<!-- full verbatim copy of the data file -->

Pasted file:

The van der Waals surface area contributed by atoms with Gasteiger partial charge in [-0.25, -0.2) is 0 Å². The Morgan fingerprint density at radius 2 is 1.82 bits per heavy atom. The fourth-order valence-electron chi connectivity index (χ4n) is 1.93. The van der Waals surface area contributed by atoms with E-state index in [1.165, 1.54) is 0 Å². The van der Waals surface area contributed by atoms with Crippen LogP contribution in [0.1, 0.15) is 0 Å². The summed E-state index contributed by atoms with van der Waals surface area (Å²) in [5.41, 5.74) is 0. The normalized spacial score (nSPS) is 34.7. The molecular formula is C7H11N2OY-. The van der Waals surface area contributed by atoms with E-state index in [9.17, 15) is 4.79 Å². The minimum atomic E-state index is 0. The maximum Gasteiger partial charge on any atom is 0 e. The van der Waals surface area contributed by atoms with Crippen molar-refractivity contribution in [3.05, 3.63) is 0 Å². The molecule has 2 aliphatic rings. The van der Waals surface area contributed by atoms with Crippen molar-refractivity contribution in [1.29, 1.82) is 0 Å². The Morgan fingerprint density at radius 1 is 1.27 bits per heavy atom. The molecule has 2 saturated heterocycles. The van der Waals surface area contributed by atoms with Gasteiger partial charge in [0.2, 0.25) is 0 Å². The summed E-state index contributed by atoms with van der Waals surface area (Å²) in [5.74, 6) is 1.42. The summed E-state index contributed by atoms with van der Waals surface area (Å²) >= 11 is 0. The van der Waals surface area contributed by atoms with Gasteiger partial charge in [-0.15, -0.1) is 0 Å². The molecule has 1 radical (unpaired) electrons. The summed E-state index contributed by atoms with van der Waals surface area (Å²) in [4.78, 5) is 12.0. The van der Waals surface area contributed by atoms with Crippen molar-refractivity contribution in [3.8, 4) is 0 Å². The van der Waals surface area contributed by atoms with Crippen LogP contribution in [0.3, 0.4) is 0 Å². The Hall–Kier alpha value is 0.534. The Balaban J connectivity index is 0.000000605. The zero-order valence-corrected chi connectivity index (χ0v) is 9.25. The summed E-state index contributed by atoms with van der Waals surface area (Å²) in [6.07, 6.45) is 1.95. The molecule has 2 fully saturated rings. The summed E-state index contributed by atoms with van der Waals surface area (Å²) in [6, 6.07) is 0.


The van der Waals surface area contributed by atoms with Gasteiger partial charge in [-0.25, -0.2) is 0 Å². The Morgan fingerprint density at radius 2 is 1.82 bits per heavy atom. The fourth-order valence-electron chi connectivity index (χ4n) is 1.93. The van der Waals surface area contributed by atoms with E-state index in [1.165, 1.54) is 0 Å². The van der Waals surface area contributed by atoms with Crippen LogP contribution in [0.1, 0.15) is 0 Å². The summed E-state index contributed by atoms with van der Waals surface area (Å²) in [5.41, 5.74) is 0. The normalized spacial score (nSPS) is 34.7. The molecular formula is C7H11N2OY-. The van der Waals surface area contributed by atoms with E-state index in [9.17, 15) is 4.79 Å². The minimum atomic E-state index is 0. The maximum Gasteiger partial charge on any atom is 0 e. The van der Waals surface area contributed by atoms with Crippen molar-refractivity contribution in [3.05, 3.63) is 0 Å². The molecule has 2 aliphatic rings. The van der Waals surface area contributed by atoms with Crippen molar-refractivity contribution in [1.29, 1.82) is 0 Å². The Morgan fingerprint density at radius 1 is 1.27 bits per heavy atom. The molecule has 2 saturated heterocycles. The van der Waals surface area contributed by atoms with Gasteiger partial charge in [0.2, 0.25) is 0 Å². The summed E-state index contributed by atoms with van der Waals surface area (Å²) in [5.74, 6) is 1.42. The summed E-state index contributed by atoms with van der Waals surface area (Å²) >= 11 is 0. The van der Waals surface area contributed by atoms with Gasteiger partial charge in [-0.15, -0.1) is 0 Å². The molecule has 1 radical (unpaired) electrons. The summed E-state index contributed by atoms with van der Waals surface area (Å²) in [4.78, 5) is 12.0. The van der Waals surface area contributed by atoms with Crippen molar-refractivity contribution in [3.8, 4) is 0 Å². The van der Waals surface area contributed by atoms with Crippen LogP contribution in [0.3, 0.4) is 0 Å². The Hall–Kier alpha value is 0.534. The Balaban J connectivity index is 0.000000605. The zero-order valence-corrected chi connectivity index (χ0v) is 9.25. The summed E-state index contributed by atoms with van der Waals surface area (Å²) in [6.07, 6.45) is 1.95. The molecule has 2 fully saturated rings. The summed E-state index contributed by atoms with van der Waals surface area (Å²) in [6, 6.07) is 0.